Sold after action
IT’S been said that along with death and divorce, moving house is one of the most stressful things you can experience.
When your home has been on the market for 10 months after a failed auction, and you’ve had 80 people inspect your property, but they walk away without making an offer, the stress is building long before you have packed a box.
Imagine what it would do to your blood pressure if you also were paying the mortgage on a second property you had bought before selling your old place.
Such was life for the Mahoney family from Austinmer, a suburb of Wollongong, who were paying an extra $6000 a month on their new home while waiting to sell their run-down bungalow.
That was until Andrew Winter turned up to film the first episode of his new 10-part series Selling Houses Australia.
If you know Winter’s other programs Selling Houses and Selling Houses Abroad, both of which screen on Foxtel, you won’t be surprised by the format of the local series.
He visits owners who are struggling to sell a house, orders some simple work to be done and dishes out some tough love. In no time, a sold sticker is on the board in the front yard.
The work Winter ordered in another episode would seem quite obvious — replace the rotten Selling Houses Australia, PG LifeStyle Channel, tonight, 7.30pm Property series Duration: 1 hour weatherboard on the back of the house, do some renovation work inside to create a separate bathroom and find some wood to finish the window seat in the bedroom.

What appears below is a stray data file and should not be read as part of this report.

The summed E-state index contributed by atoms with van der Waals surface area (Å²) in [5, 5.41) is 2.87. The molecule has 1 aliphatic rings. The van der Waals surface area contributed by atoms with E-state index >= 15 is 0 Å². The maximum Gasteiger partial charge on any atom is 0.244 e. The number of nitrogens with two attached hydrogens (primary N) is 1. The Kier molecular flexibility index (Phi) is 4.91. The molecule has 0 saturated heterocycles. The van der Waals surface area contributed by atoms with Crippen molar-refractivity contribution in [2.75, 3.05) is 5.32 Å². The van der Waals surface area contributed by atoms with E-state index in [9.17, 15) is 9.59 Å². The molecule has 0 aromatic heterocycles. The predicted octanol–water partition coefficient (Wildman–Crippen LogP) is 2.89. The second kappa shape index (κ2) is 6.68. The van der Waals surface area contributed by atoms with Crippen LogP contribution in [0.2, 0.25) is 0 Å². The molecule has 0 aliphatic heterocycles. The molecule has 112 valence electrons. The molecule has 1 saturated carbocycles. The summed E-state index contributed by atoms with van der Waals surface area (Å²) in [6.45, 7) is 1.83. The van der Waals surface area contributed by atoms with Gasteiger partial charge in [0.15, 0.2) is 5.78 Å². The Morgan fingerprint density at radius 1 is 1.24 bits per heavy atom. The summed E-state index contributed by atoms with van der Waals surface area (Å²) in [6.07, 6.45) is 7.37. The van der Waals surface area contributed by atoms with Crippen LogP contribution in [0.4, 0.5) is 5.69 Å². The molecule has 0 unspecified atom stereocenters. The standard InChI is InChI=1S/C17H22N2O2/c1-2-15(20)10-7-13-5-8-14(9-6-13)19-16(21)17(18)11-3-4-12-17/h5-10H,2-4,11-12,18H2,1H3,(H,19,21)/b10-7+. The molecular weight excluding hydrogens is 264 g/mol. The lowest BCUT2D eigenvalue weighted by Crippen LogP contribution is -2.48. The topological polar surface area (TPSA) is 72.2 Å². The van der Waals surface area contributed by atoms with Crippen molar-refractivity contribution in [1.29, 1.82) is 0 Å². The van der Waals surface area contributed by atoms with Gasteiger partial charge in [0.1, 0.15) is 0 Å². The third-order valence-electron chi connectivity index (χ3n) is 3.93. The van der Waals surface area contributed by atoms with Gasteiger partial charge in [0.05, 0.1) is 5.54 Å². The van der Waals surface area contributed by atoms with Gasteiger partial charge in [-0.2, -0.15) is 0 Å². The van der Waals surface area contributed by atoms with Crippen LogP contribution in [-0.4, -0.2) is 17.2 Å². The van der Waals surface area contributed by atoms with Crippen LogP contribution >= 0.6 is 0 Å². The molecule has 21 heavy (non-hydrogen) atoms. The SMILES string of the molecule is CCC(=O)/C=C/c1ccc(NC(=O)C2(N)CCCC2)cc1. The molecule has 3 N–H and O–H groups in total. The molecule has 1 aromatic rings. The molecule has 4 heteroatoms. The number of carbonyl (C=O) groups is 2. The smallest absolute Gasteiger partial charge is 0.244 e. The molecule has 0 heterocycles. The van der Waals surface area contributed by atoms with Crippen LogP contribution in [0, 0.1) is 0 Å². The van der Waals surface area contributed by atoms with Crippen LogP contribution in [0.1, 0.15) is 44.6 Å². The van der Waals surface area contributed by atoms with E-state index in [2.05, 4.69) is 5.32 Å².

Winter says the biggest difference came in convincing Judy and Graham Mahoney that their place simply wasn’t worth as much as they thought.
‘‘They are a perfect example of people being on Cloud Cuckooland when it comes to valuation,’’ Winter says.
‘‘They were the nicest people on earth, they lived in the house for years, they thought it was very special, but it was one of many on the market. And they never got around to finishing the jobs that needed to be done, which meant it wasn’t presented well.
‘‘They also bought a new house before they sold, which is very risky territory to be in, so they weren’t thinking about the value of the home. They were only thinking about the figure they needed.
‘‘People who are looking to buy a house don’t give a flying fish about how much you want if they don’t think the house is worth it.
‘‘The problem was they (the Mahoneys) were focused on the figure they needed, and that was never going to happen.’’
Andrew Winter helps struggling vendors sell their house.